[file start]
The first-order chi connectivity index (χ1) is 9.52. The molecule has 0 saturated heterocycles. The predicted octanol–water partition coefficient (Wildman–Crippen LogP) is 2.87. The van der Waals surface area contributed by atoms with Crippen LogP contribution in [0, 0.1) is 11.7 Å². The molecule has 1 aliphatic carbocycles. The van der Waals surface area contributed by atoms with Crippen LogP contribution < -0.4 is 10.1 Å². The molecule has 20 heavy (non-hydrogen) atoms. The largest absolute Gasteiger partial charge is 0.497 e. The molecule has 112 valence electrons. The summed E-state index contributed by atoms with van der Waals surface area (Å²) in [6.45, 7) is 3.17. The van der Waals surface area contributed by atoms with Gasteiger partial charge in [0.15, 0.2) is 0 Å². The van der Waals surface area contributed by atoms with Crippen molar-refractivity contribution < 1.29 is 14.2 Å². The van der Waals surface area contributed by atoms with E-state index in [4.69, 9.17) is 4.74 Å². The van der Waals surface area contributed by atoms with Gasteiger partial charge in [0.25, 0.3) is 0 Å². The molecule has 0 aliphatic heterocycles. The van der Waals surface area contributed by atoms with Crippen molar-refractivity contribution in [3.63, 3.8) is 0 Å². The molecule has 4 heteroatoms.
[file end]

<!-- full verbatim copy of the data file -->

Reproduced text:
The first-order chi connectivity index (χ1) is 9.52. The molecule has 0 saturated heterocycles. The predicted octanol–water partition coefficient (Wildman–Crippen LogP) is 2.87. The van der Waals surface area contributed by atoms with Crippen LogP contribution in [0, 0.1) is 11.7 Å². The molecule has 1 aliphatic carbocycles. The van der Waals surface area contributed by atoms with Crippen LogP contribution < -0.4 is 10.1 Å². The molecule has 20 heavy (non-hydrogen) atoms. The largest absolute Gasteiger partial charge is 0.497 e. The molecule has 112 valence electrons. The summed E-state index contributed by atoms with van der Waals surface area (Å²) in [6.45, 7) is 3.17. The van der Waals surface area contributed by atoms with Gasteiger partial charge in [0.15, 0.2) is 0 Å². The van der Waals surface area contributed by atoms with Crippen molar-refractivity contribution < 1.29 is 14.2 Å². The van der Waals surface area contributed by atoms with E-state index in [4.69, 9.17) is 4.74 Å². The van der Waals surface area contributed by atoms with Gasteiger partial charge in [0.25, 0.3) is 0 Å². The molecule has 0 aliphatic heterocycles. The van der Waals surface area contributed by atoms with Crippen molar-refractivity contribution in [3.63, 3.8) is 0 Å². The molecule has 4 heteroatoms.